Yeah Yeah We Know
Yeah Yeah We Know
Yeah Yeah We Know
“Magnum opus” is a noun defined as “a large and important work of art, music, or literature, especially one regarded as the most important work of an artist or writer.” For awhile, people discussed either Take Care or Nothing Was The Same as Drake’s magnum opi, or “should-be” magnum opi. I personally was part of the Take Care camp, as it felt like his most complete and vulnerable project. It perfectly blended and displayed his Rap and R&B abilities over a lengthy project where very few tracks could be called “throwaways” or “fillers,” as people love saying nowadays. However, Scorpion dropped around midnight on Thursday, June 28th as we transitioned to Friday, and really gave me something to think about.
There was a lot riding on this fifth studio album from the 31-year-old Toronto artist. You felt it in the different way he approached it. The Pusha T beef, the fast-rising critiques after "Infrared" and “The Story of Adidon,” the June releases by Kanye West, Kid CuDi, Nas, King Push, JAY-Z and Beyonce. Everyone was waiting on answers and his redemption when it came to this Scorpion release. The double-disc format brought even more critique his way, as people haven’t exactly loved the length of his recent albums -- they’ve been seen as plans to manipulate streaming, or just simply ill-advised artistry that will hinder him from ever getting the credit of producing a “true classic album” (whatever that means today).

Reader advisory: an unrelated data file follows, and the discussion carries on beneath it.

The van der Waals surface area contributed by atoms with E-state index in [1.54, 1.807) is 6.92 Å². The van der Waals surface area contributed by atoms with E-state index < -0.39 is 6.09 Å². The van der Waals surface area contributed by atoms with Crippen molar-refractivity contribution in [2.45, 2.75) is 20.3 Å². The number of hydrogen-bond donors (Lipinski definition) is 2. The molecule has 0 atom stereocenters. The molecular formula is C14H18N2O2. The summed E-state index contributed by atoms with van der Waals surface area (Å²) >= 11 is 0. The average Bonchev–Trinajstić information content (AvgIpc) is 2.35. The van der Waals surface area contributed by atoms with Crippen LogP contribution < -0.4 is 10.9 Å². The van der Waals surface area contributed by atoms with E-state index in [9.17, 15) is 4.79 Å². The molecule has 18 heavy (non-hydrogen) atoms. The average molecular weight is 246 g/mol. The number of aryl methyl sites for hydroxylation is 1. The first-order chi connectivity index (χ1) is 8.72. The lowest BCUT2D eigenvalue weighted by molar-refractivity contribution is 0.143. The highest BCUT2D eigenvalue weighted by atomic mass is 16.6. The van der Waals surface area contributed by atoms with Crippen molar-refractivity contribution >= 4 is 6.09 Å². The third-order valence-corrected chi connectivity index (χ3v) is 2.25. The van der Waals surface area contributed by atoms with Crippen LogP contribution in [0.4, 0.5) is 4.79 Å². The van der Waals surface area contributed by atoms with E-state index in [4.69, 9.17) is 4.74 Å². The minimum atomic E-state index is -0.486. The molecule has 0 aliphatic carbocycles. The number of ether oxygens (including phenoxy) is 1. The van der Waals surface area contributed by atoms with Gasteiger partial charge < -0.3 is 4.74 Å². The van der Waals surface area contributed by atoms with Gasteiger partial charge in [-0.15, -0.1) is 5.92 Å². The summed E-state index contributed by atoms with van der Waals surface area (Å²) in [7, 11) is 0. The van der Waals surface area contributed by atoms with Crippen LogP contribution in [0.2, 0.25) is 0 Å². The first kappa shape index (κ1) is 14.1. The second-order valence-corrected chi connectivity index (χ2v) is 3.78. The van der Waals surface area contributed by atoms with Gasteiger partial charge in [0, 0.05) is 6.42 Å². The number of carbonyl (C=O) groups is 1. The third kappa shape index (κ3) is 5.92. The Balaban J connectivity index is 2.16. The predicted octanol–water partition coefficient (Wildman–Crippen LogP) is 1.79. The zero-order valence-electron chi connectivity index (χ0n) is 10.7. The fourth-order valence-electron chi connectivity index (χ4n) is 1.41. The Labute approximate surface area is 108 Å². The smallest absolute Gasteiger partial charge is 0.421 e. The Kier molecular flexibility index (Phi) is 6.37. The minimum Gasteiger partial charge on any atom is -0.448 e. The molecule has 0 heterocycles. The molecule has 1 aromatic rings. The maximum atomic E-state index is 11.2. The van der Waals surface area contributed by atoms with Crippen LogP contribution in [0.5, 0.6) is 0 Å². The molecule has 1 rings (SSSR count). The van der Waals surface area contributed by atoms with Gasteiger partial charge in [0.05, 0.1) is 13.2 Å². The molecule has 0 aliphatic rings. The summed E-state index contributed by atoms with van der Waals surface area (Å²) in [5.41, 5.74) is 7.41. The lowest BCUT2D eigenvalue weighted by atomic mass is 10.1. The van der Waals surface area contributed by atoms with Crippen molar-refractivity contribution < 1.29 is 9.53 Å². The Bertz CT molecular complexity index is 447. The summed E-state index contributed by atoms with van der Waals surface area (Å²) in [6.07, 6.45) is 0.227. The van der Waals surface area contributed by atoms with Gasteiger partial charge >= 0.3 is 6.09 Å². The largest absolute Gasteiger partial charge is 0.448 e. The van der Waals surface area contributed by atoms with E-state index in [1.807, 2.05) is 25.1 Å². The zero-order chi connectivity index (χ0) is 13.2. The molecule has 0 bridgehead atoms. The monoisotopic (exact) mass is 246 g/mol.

He released the tracklist Thursday afternoon, and fans were excited as we saw the four artists he tapped to join him. Upon first listen, I was blown away. I know it was partly the excitement of finally getting the album after waiting for months and expecting something groundbreaking. However, once A Side (Rap Side) finished, I was sold that this was some of his most complete work, in terms of lyrics, content and production. He did all the rapping on his own, with the exception of the DJ Paul-produced banger “Talk Up” featuring JAY-Z. It was nice to see them work together after the odd beef the two have had over the last few years. It’s never gotten far, but they have thrown shots at one another for quite some time. Noah “40” Shebib, No ID, Boi-1da, and various others really put together some of the best beats Drake has ever flowed over.